Madhya Pradesh is no Uttar Pradesh. It lacks the political excitement and caste conspiracies of India’s most electorally sensational state. Madhya Pradesh is also no northeast state with its fast-changing political landscape, or Karnataka with the murky resort and money politics. Or even Bihar with its distinct brand of leaders.
Madhya Pradesh has been reasonably electorally predictable for a while, often even bordering on the boring. And yet, this week, if anything besides the novel coronavirus grabbed headlines in India, it was this state. And that is why Madhya Pradesh is ThePrint’s newsmaker of the week.
The state’s otherwise staid politics saw a spark in the 2018 assembly election with the results turning into a bit of a cliffhanger and the Congress managing to make it to the finishing line by a whisker. Then, of course, the big question over who then-Congress president Rahul Gandhi will pick as the chief minister added more flavour to the election.
It is in the past week, however, that Madhya Pradesh seems to have reached its full potential of being a political potboiler, with enough thrills to keep everyone in India perched on the edge of their seats.
The week that was
This year’s Holi was made even more colourful when Jyotiraditya Scindia, for long resentful and edgy, resigned from the Congress.
A Gandhi-family loyalist and every bit the elite, English-speaking Lutyens’ Congress leader, Scindia’s exit was hyped and his next move, furiously speculated. That he would join the BJP was not the biggest mystery, but the question of ‘when’ continued to linger for the next 24 hours until the leader finally joined the BJP on 11 March. But not without some Rahu kaal drama.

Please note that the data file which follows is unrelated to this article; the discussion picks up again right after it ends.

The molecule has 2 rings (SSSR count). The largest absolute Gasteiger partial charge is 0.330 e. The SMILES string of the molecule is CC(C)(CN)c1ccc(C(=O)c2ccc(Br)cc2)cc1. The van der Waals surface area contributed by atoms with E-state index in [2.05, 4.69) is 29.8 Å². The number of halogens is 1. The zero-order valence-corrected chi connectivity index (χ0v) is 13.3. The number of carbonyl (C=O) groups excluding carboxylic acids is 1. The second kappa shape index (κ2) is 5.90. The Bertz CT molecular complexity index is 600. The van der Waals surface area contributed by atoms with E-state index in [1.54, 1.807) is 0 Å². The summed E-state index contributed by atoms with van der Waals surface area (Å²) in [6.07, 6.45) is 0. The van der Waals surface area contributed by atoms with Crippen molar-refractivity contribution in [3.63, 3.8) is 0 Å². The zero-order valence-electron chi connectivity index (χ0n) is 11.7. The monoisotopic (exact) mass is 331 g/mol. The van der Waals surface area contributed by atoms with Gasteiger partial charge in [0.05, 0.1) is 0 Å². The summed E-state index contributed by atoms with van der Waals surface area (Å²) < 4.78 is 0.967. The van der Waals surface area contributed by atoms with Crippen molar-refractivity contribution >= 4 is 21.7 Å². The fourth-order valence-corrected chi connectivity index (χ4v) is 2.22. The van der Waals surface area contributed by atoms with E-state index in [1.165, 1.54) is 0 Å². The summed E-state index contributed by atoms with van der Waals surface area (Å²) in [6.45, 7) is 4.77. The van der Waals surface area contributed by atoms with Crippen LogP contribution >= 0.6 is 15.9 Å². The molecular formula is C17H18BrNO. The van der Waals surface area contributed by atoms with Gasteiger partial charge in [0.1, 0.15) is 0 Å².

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More fascinating, however, has been the fate of the Kamal Nath-led government. Will it survive, given that 22 of its MLAs have also resigned? After Karnataka, will Home Minister Amit Shah pull off another coup by ensuring that the BJP comes to power irrespective of whether it won the mandate in the assembly election? And, finally, how much will the resort business flourish considering the defectors were housed in Karnataka, the Congress MLAs are in Jaipur and the BJP MLAs in Gurugram?
For now, the Congress is precariously balanced at the edge of a precipice and is trying to do all it can to keep itself afloat. The BJP, meanwhile, is hardly the party that will let go of a smooth opportunity such as this.
In no hurry to exit the news cycle
For decades now, the state has remained loyal to the BJP, whose leader Shivraj Singh Chouhan was the chief minister for three consecutive terms. Even though the Congress managed to just about win the 2018 assembly election, the BJP swept the state in the 2019 Lok Sabha election six months later.
With 29 Lok Sabha seats, Madhya Pradesh is an important bloc. What makes it even more significant is that like its other heartland counterpart — Rajasthan — the polity of this state has remained bipolar, with the Congress and the BJP being the only big players. The Samajwadi Party and the Bahujan Samaj Party have, at most, remained fringe players.
The stakes, therefore, for both the Congress and the BJP are high. It is in direct contests like these that the asymmetry between the voter acceptance of the two main stakeholders gets accentuated. Then, there is also the ‘prestige’ of ruling this large, heartland state — which helps in amplifying the message of power to the rest of India.
With the situation now on the brink, and both the BJP and the Congress on tenterhooks, Madhya Pradesh is in no hurry to exit the news cycle or people’s mind space anytime soon.
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